Of course, that’s not the way the code of conduct was pitched. To get the necessary buy-in, the word ‘terrorism’ is randomly scattered throughout the EU’s press release, as if counterterrorism will be the sole aim of the censorship plans. As Vĕra Jourová, the EU commissioner responsible for the code, said during its unveiling: ‘The recent terror attacks have reminded us of the urgent need to address illegal online hate speech. Social media is unfortunately one of the tools that terrorist groups use to radicalise young people and racists use to spread violence and hatred.’

But given the non-definition of hate speech, it is clear the code will go far beyond countering terrorism. In fact, Jourová has confirmed as much in other venues. In October 2015, she addressed the annual conference of ILGA-Europe and said ‘a narrative undermining LGBTI rights is quietly spreading, often disguised as so-called religious principles. This is unacceptable… It is clear that we must fight all hate speech, online and offline, whatever group of society it targets. We will work with internet providers to ensure hate speech is taken off the web as soon as it is reported.’

So, with very little effort, the EU commissioner is happy to shift from countering terrorism to countering ‘so-called religious principles’ – and she bundles up all this ‘unacceptable’ speech under the banner of hate speech.

We can already see how an all-encompassing definition of online hate speech works in practice. In 2008, film star Brigitte Bardot was convicted by French authorities for placing a letter to Nicolas Sarkozy online, in which she complained about the Islamic practice of ritual animal slaughter. It was her fifth conviction for hate speech.

In 2011, Scottish football fan Stephen Birrell was sentenced to an extraordinary eight months in prison for insulting Celtic fans, Catholics and the Pope on a Facebook page. During sentencing, the sheriff, Bill Totten, told Birrell that his views would not be tolerated by ‘the right-thinking people of Glasgow and Scotland’.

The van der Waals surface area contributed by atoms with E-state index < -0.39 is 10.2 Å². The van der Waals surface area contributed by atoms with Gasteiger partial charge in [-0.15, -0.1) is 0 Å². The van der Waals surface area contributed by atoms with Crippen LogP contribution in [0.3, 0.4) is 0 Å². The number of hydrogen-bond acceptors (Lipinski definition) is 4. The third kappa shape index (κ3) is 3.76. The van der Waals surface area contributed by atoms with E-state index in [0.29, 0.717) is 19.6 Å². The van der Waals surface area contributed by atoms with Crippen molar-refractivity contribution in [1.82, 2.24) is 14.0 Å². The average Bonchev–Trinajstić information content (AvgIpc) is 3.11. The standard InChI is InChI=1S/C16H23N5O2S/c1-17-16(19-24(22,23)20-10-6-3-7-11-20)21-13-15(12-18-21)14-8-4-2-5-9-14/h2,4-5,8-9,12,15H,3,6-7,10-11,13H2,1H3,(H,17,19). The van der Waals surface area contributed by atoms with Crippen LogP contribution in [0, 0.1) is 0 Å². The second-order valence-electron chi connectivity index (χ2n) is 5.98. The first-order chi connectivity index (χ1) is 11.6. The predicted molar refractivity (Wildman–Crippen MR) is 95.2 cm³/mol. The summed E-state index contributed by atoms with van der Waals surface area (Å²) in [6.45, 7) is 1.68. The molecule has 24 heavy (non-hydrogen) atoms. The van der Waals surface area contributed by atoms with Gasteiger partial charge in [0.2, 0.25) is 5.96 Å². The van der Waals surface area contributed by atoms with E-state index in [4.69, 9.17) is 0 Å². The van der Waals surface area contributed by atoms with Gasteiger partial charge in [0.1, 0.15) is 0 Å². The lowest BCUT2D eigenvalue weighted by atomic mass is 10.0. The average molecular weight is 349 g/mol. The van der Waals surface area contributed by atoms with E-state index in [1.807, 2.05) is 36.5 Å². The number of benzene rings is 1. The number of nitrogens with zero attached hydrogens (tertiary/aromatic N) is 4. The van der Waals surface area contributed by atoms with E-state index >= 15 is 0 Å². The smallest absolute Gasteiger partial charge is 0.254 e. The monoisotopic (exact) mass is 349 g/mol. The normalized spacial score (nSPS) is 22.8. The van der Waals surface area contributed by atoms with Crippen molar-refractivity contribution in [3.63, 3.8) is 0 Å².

And between 2014 and 2016, 78-year-old Northern Irish pastor James McConnell endured an 18-month police investigation and criminal prosecution after criticising Islam in a sermon that was posted online. Apparently he was acquitted because his comments were ‘offensive’ but not ‘grossly offensive’ – a legal standard that nobody can be expected to understand or follow.

With the new code of conduct in place, we can expect more cases like these before the courts, and a lot more censorship. The powerful have spoken and the rest of us will be forced into silence.

Paul Coleman is deputy director and senior counsel for ADF International based in Vienna, Austria. He is the author of Censored: How European ‘Hate Speech’ Laws are Threatening Freedom of Speech. (Buy this book from Amazon(UK).) The second edition is published on 15 June.

Paul will be speaking, alongside spiked editor Brendan O’Neill, at our upcoming event on the rise of hate-speech laws, to mark the launch of the second edition of Censored: How European ‘Hate Speech’ Laws are Threatening Freedom of Speech. The event will be held on Wednesday 15 June, at the October Gallery in central London. For further information, and to reserve a place, please email Viv Regan.

For permission to republish spiked articles, please contact Viv Regan.